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Ortberg v. United States

Court of Appeals of Columbia District

December 17, 2013

Adam Jaramillo ORTBERG, Appellant
v.
UNITED STATES, Appellee.

Argued Oct. 16, 2013.

Page 304

William Francis Xavier Becker, Rockville, MD, for appellant.

Sharon Sprague, Assistant United States Attorney, with whom Ronald C. Machen Jr., United States Attorney, Roy W. McLeese III, Assistant United States Attorney at the time the brief was filed, and Brandon Long and Ephraim (Fry) Wernick, Assistant United States Attorneys, were on the brief for appellee.

Jeffrey L. Light, Washington, DC, for amicus curiae Defending Animal Rights Today & Tomorrow, in support of appellant.

Page 305

Before BECKWITH and EASTERLY, Associate Judges, and PRYOR, Senior Judge.

EASTERLY, Associate Judge.

Adam Jaramillo Ortberg challenges the sufficiency of the evidence to sustain his conviction under D.C.Code § 22-3302(a) (2012 Repl.) for unlawful entry of " any private dwelling, building, or other property" or part thereof. Mr. Ortberg admits he entered a room at the W Hotel, " Studio One," that was being used for an invitation-only fundraiser for a member of the United States House of Representatives, and he admits that he did so to engage in protest activity. But, Mr. Ortberg asserts, his entry was at most " opportunistic" and was not " clearly ‘ unlawful,’ " because Studio One was not clearly closed off to members of the public who might be in the lobby of the W Hotel. Thus, he appears to argue that the government failed either to prove that he had the requisite mental state to commit unlawful entry or to disprove his bona fide belief in the lawfulness of his actions.

The District's crime of unlawful entry, D.C.Code § 22-3302(a)(1), " prohibits the act of entering or remaining upon any property when such conduct is both without legal authority and against the expressed will of the person lawfully in charge of the premises." Leiss v. United States, 364 A.2d 803, 806 (D.C.1976). For the crime of unlawful entry based on the entry (as distinct from the refusal to leave), we have repeatedly said that only general intent is required. Instead of looking to our case law, however, the trial court looked to the current jury instruction to frame the elements and to determine that the government had met its burden of proof. See Criminal Jury Instructions for the District of Columbia, No. 5.401 (5th ed. rev.2013). This instruction does not include any reference to " general intent." Instead it more precisely identifies the culpable mental states for the elements that comprise unlawful entry: With respect to the element of entry, the government must prove that a defendant purposefully and voluntarily entered the property or private space. But with respect to the element that the entry be against the will of the lawful occupant, the government need only prove that the defendant " knew or should have known" that his entry was unwanted. In other words, the government need not, as Mr. Ortberg suggests, prove that a defendant purposefully sought to defy the will of the lawful occupant or to violate the law. With this opinion, we endorse this jury instruction, and applying its framework in this case, we hold that there was ample evidence to support Mr. Ortberg's guilt.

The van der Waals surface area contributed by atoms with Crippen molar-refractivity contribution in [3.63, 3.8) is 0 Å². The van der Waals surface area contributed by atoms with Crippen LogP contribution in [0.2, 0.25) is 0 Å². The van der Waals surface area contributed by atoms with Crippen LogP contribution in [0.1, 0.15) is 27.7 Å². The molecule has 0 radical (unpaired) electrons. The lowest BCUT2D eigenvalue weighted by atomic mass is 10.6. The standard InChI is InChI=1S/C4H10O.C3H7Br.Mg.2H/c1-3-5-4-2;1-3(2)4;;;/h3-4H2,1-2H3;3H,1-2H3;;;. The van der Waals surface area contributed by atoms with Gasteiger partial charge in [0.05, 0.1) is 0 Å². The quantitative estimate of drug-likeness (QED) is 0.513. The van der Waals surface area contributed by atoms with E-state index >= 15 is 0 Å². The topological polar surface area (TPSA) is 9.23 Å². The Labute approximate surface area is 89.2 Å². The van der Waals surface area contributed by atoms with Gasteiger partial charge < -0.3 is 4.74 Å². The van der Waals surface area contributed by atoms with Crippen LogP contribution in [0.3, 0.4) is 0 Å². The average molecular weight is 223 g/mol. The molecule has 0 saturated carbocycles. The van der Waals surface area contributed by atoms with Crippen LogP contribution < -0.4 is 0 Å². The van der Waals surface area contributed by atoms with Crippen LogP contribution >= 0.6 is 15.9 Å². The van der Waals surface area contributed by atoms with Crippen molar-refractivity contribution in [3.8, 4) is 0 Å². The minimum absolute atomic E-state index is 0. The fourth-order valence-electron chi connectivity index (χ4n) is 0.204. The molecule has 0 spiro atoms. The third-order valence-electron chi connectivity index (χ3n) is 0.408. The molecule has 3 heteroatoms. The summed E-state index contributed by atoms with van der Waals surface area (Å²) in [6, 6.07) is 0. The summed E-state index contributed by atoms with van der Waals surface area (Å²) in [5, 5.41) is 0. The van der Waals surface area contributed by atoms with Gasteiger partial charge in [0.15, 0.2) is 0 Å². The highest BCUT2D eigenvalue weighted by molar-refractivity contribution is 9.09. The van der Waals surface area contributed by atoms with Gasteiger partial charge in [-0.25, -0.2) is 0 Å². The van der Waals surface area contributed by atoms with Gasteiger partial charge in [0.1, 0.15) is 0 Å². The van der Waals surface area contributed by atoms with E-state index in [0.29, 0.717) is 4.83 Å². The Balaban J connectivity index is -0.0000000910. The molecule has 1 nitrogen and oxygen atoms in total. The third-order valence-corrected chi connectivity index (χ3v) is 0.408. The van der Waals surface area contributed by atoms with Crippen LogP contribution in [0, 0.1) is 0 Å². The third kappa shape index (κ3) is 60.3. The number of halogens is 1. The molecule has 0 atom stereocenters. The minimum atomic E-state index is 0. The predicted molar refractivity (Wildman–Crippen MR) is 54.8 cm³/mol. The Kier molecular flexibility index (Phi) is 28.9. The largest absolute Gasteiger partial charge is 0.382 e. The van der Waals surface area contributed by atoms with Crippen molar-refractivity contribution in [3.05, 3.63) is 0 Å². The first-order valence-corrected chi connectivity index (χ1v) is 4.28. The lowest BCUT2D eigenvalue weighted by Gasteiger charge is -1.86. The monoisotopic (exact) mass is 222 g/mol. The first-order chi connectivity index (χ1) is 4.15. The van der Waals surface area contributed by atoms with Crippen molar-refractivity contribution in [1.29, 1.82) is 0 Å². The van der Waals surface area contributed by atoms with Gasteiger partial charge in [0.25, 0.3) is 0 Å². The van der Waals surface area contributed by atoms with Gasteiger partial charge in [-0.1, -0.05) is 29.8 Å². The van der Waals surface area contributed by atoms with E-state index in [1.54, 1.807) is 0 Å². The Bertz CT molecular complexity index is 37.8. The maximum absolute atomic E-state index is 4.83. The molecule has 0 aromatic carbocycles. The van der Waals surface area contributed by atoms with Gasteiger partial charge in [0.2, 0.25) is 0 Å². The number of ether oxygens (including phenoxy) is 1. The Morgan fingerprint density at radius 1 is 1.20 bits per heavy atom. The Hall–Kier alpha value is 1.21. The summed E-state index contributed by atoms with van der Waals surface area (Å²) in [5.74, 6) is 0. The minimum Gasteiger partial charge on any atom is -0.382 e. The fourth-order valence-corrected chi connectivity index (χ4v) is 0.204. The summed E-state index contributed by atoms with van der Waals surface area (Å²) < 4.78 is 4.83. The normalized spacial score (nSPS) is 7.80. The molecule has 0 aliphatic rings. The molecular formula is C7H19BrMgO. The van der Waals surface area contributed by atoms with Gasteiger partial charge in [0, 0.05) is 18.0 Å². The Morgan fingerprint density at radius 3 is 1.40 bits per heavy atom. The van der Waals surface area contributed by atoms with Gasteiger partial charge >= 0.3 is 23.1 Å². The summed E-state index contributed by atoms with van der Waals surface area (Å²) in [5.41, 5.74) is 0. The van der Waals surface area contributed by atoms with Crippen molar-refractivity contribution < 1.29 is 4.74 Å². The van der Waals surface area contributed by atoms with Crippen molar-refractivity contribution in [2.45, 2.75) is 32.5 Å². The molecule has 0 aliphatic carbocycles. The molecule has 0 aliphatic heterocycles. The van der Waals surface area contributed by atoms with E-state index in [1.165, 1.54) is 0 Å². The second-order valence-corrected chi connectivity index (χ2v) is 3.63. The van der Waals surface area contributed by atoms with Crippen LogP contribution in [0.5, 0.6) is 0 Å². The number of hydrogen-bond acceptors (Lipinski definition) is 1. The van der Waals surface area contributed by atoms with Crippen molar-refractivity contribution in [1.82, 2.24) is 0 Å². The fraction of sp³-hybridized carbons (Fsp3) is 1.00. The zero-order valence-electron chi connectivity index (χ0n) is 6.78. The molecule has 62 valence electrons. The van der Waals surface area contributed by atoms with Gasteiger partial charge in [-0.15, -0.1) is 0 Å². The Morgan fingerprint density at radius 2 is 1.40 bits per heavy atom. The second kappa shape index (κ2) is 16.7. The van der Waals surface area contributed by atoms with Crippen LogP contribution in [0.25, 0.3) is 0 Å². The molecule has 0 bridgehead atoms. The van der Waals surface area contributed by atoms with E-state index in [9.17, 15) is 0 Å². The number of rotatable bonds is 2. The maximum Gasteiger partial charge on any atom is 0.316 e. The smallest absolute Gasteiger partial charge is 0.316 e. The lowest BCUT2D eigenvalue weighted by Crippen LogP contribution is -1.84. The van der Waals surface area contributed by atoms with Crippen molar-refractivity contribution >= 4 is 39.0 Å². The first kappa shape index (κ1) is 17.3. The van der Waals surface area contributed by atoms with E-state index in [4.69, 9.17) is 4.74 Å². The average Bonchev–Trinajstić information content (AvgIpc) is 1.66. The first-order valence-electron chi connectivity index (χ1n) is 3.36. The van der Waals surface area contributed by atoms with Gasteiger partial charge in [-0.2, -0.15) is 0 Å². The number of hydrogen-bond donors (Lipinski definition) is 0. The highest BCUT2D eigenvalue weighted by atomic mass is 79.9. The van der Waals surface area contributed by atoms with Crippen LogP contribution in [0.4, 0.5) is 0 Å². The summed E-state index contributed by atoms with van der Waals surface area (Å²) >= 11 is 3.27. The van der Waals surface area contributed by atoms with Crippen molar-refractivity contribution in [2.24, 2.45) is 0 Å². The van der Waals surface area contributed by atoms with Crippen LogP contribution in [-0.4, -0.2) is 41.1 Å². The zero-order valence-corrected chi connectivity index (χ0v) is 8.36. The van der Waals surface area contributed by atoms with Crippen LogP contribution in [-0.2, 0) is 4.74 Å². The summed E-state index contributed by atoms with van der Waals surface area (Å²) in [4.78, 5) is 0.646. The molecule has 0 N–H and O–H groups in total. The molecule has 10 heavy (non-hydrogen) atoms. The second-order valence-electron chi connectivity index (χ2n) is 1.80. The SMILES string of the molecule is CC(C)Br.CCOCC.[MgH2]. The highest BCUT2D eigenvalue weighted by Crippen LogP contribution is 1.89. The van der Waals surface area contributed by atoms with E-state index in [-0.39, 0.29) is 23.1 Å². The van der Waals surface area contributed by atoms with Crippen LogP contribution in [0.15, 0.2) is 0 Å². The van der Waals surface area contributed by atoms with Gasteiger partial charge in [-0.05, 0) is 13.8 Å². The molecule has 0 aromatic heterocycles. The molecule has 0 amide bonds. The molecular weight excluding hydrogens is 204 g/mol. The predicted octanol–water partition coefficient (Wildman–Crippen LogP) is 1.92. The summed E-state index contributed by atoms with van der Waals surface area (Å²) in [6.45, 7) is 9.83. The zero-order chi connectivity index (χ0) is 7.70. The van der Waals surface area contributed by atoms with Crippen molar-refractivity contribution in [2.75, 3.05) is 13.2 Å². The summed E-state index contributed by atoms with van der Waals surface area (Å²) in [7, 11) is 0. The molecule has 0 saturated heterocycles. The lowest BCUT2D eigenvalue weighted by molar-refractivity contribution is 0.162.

I. Facts

The relevant facts are quickly summarized. On March 2, 2011, appellant Adam Jaramillo Ortberg walked into a fundraising event for a United States Congressman which was being held inside of an event space at the W Hotel called " Studio One." Mr. Ortberg entered Studio One through an exit or service door, having " walked right by" a registration desk manned by as many as three people handing out badges for the event.[1] A sign outside of Studio One identified the event. Once inside the reception, Mr. Ortberg was approached by Kyung Quinn, a banquet server at the W Hotel, who noticed

Page 306

that Mr. Ortberg was not wearing a name tag. Ms. Quinn asked Mr. Ortberg whether he had a badge. Mr. Ortberg, who testified in his own defense, admitted that he told an untruth in response and that he represented to Ms. Quinn that he did have a badge " somewhere," but he " needed to look for it." Mr. Ortberg also asked Ms. Quinn whether he was in the correct room for the fundraiser. Ms. Quinn ultimately requested that Mr. Ortberg sign in at the registration desk or, as Mr. Ortberg characterized it in his testimony, " [s]he asked me to go talk to the badge checker." Mr. Ortberg then began his planned protest. He held up a sign that he had hidden under his suit jacket, tried to distribute ...


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